THE DRAMATIC TRUE STORY of the Highwaymen, the Florida artists who made a living selling paintings from the trunks of their cars during segregation, is being made into a feature film.

“The Highwaymen” is about a group of 26 African American artists, most of them self-taught, who turned out countless paintings of Florida’s lush, natural landscapes. Rather than endure backbreaking work in local citrus groves, they leveraged their artistic talent and sales acumen.


ALFRED HAIR, “Untitled (Beach Scene with Palms),” n.d. (oil on board, 24 x 36 inches). | © 2017 Doretha Hair Truesdell, Courtesy the Lightle Collection. Photo by Tariq Gibran


Only 19 when they got started in the late 1950s, Alfred Hair led the group. Shut out of galleries and museums, Hair developed a creative sales strategy—traveling up and down the highways and roadways of Central Florida’s Atlantic coast, offloading the paintings for about $25 each. Their customers were mostly white tourists and businesses owners at doctor’s offices, law firms, beauty salons, and hotels.

On May 27, Variety reported a longstanding film project about the artists is moving forward with pre-production. “The Highwaymen” is based on a script by Lucien Christian Adderley and Richard ‘Byrd’ Wilson, black writers with a track record telling meaningful, Florida-based African American stories. Adderley and Wilson are in their second season of writing “David Makes Man,” the OWN drama created by Tarell Alvin McCraney, who shared the adapted screenplay Oscar with Barry Jenkins for “Moonlight.”

“The Highwaymen” is based on a script by Lucien Christian Adderley and Richard ‘Byrd’ Wilson, black writers with a track record telling meaningful, Florida-based African American stories.

Todd Thompson is set to direct “The Highwaymen” and casting is underway. (The commencement of filming depend upon state and industry guidelines regarding health and safety surrounding COVID-19.) The project is being produced by Stars North Films, Thompson’s production company, with Tim Franta, Kathryn Kelly and Joy Kigin. The film has been in the works for nearly a decade. In 2012, the Orlando, Fla.-based Stars North tried unsuccessfully to raise $100,000 on Kickstarter for “The Highwaymen.”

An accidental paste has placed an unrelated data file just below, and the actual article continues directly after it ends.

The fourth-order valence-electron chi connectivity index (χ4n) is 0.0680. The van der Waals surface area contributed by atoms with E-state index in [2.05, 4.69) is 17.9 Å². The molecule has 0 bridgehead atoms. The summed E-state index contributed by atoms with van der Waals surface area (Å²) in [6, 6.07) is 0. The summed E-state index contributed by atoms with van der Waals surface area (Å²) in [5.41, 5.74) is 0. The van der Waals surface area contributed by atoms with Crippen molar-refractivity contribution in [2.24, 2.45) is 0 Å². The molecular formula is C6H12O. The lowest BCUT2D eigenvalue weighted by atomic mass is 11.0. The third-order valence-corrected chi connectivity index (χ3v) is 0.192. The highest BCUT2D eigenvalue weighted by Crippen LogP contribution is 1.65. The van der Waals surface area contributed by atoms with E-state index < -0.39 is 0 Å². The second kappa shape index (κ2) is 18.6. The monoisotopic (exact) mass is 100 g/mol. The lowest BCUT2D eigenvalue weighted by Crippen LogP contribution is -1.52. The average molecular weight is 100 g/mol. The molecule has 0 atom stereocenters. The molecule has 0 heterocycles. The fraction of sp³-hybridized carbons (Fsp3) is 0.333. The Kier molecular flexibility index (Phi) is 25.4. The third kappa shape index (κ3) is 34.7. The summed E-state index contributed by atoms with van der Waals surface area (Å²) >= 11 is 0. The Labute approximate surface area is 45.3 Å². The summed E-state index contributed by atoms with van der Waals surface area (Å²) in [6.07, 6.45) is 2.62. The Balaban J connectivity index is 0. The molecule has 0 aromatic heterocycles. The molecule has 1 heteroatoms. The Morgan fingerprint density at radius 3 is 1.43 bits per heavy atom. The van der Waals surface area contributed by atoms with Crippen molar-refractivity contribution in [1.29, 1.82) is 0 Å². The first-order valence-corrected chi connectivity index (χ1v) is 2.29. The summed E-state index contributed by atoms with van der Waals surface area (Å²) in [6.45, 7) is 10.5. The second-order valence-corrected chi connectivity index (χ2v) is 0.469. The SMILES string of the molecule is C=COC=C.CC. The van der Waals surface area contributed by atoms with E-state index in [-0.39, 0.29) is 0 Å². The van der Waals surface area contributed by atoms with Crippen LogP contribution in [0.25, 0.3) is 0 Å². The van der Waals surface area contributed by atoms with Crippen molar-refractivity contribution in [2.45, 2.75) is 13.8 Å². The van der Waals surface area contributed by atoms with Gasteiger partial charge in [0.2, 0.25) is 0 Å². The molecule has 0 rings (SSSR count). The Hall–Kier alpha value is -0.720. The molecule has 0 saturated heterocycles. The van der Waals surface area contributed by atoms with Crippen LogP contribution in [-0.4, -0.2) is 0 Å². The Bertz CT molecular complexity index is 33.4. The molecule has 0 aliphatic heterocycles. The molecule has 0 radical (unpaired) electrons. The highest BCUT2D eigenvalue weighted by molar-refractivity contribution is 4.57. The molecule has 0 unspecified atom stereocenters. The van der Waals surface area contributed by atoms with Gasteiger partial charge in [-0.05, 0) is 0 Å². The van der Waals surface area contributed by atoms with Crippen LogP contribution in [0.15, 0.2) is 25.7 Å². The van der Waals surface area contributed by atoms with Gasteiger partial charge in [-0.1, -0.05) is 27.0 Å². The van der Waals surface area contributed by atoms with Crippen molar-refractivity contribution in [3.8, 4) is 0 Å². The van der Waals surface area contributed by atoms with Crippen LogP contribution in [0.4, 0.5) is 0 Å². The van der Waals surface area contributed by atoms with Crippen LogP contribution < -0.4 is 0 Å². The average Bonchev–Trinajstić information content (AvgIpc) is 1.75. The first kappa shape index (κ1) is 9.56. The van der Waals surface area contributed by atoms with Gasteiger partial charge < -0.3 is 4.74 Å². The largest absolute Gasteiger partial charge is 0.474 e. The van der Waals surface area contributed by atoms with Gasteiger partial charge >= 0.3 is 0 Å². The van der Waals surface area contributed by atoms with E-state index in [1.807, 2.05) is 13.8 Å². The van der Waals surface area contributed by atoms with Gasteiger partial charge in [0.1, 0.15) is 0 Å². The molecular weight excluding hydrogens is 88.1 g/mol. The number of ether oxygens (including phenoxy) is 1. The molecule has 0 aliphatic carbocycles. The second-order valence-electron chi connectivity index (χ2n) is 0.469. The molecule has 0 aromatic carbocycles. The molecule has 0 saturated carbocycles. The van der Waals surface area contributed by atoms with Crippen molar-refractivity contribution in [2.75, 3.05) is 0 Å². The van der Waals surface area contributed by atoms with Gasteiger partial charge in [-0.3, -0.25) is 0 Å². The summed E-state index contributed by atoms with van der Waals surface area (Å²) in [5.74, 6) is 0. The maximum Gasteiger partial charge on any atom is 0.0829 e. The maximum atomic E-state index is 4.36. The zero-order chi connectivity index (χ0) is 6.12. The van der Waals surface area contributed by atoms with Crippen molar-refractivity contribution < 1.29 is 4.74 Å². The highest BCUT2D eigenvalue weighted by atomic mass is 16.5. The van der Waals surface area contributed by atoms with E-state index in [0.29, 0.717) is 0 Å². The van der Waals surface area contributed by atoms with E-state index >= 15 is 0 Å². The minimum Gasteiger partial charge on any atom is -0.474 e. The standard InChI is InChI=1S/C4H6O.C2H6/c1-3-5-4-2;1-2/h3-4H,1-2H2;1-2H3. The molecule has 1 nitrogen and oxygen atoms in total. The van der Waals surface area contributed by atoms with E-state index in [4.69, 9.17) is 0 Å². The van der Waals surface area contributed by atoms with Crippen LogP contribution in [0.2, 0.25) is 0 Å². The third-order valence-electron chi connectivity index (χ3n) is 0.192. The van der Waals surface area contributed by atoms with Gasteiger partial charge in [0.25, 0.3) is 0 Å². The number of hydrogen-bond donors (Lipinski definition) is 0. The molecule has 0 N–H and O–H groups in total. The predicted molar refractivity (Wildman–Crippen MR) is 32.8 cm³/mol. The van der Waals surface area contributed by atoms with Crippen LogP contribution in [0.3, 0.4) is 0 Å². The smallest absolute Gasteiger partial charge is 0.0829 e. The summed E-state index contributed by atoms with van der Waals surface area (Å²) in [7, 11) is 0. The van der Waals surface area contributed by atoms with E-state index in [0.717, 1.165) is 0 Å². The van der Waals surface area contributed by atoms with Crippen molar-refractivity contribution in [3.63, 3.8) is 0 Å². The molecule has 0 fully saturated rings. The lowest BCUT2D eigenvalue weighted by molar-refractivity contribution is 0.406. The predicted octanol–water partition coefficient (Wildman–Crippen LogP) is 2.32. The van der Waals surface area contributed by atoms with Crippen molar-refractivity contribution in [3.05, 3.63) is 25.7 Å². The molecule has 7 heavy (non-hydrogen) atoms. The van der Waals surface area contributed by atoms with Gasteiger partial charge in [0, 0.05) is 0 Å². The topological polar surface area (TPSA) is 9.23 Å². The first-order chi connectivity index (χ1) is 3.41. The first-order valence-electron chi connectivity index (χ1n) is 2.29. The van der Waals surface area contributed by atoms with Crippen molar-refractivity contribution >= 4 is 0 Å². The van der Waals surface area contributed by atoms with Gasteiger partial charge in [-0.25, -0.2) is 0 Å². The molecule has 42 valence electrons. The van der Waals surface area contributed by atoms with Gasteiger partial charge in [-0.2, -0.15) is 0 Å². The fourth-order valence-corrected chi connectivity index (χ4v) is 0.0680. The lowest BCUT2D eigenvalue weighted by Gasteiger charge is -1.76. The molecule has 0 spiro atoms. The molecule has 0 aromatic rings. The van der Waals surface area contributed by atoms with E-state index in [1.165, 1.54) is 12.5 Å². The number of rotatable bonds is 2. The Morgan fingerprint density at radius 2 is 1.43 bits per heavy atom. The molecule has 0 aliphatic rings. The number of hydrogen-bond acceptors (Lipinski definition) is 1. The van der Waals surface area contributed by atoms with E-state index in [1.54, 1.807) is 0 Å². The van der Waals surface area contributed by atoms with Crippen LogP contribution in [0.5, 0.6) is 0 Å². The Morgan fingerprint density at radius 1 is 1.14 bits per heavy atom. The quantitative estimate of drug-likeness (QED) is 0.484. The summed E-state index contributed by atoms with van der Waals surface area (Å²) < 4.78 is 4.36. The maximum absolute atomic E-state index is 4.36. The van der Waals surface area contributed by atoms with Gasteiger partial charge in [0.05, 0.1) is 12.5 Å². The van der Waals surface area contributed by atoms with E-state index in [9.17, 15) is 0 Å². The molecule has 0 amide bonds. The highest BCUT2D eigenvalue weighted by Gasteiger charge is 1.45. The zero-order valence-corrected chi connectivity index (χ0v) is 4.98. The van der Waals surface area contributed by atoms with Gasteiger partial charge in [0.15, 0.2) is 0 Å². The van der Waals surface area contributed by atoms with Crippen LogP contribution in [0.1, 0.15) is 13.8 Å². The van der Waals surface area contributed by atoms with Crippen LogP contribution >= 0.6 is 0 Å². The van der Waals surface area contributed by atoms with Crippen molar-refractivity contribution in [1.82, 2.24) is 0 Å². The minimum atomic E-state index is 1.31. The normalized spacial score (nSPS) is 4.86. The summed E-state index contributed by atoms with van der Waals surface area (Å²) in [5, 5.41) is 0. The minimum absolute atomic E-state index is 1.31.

(A Netflix film by the same name about two former Texas Rangers on the hunt for Bonnie and Clyde, stars Kevin Costner and Woody Harrelson.)

Given the sales method of the entrepreneurial artists, a white gallery owner coined the Highwaymen moniker in the early 1990s. The nearly all-male group included one woman. A few of the artists are still living and continue to paint. They are celebrated by collectors and the community at-large and their paintings, particularly the early works, is in high demand.

In a statement, Adderley and Wilson said: “We’re excited to be part of this project because of our desire to tell Florida stories and take responsibility for getting them out there on a level that exposes the world to Black history in our home state. We see similarities between the Highwaymen and ourselves as a team of artists who once traveled from town to town sharing our poetry.” CT


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Early trailer for “The Highwaymen,” which has been in the works for nearly a decade and is finally moving forward with pre-production. | Stars North Films


An exhibition catalog was produced to accompany “Living Color: The Art of the Highwayman” and includes an essay by Gary Monroe, who guest curated the show. Monroe has authored several other books about the Florida Highwaymen, including “The Highwaymen: Florida’s African-American Landscape Painters” and volumes about key individual figures in the group—“Mary Ann Carroll: First Lady of the Highwaymen,” “Harold Newton: The Original Highwayman,” and “The Highwaymen Murals: Al Black’s Concrete Dreams.” Another publication, “Alfred Hair: Heart of the Highwaymen” is forthcoming in September. In addition, “Florida’s Highwaymen: Legendary Landscapes” by Bob Beattyl provides an overview of the Highwaymen.


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